(Who doesn't? Okay, okay, I was waiting and it was handy.) Every architecture student buys a tattered paperback of this Roman architect's The Ten Books on Architecture - in print since A.D. 76.
His literary style is compared to the scintillating wit of written specifications, but his advice is still good:
"[The architect] must have a knowledge of drawing so that he can readily make sketches to show the appearance of the work he proposes." See? Good - if kinda "duh."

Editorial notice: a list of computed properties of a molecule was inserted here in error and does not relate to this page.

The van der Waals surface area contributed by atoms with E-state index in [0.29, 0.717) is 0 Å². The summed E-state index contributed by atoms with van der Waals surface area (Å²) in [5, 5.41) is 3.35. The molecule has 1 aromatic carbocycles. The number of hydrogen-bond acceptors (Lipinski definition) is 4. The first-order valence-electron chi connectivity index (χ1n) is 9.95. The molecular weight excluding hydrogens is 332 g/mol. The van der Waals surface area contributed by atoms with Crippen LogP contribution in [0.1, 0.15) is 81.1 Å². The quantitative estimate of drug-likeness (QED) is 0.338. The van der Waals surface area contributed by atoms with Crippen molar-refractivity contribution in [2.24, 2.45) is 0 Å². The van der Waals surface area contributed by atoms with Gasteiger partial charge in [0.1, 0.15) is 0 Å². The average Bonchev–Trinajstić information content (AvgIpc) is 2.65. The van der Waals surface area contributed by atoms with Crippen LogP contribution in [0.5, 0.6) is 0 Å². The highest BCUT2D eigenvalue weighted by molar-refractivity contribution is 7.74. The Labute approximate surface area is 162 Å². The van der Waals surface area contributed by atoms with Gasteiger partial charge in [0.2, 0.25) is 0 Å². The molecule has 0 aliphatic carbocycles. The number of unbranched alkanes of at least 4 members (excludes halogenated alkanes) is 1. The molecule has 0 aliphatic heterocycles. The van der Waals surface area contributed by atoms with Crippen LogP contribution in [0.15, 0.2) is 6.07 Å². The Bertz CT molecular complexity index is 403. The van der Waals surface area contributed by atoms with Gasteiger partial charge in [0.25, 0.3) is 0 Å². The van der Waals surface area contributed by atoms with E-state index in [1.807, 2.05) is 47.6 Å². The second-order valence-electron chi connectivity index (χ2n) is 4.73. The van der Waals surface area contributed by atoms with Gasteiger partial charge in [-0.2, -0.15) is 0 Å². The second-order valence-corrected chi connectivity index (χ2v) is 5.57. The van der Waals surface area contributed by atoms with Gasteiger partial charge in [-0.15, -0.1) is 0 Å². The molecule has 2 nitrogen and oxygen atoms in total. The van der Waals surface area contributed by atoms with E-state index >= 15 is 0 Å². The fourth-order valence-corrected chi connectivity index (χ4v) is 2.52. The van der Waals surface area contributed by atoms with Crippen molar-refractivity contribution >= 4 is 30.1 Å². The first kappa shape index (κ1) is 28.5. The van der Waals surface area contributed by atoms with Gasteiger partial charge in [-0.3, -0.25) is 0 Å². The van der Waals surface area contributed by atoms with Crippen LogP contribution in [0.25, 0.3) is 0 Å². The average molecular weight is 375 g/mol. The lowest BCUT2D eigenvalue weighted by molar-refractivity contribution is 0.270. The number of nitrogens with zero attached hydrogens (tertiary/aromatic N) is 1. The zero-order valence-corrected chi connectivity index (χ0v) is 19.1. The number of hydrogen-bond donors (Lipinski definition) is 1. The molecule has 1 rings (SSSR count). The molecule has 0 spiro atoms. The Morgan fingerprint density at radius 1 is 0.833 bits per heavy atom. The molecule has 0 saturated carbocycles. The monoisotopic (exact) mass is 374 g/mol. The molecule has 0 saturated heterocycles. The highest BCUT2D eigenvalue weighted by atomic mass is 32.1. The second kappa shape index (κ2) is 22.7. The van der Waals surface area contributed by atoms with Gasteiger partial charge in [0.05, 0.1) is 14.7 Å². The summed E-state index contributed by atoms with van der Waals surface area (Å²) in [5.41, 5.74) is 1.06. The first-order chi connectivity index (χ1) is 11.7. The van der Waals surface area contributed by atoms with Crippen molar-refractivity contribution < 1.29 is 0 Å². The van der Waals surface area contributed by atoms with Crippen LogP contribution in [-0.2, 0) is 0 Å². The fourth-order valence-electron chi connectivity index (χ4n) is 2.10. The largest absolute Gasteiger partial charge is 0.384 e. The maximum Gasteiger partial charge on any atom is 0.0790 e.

Or my favorite...
"As for philosophy, it makes an architect high-minded and not self-assuming, but rather renders him courteous, just, and honest without avariciousness. This is very important, for no work can be rightly done without honesty and incorruptibility."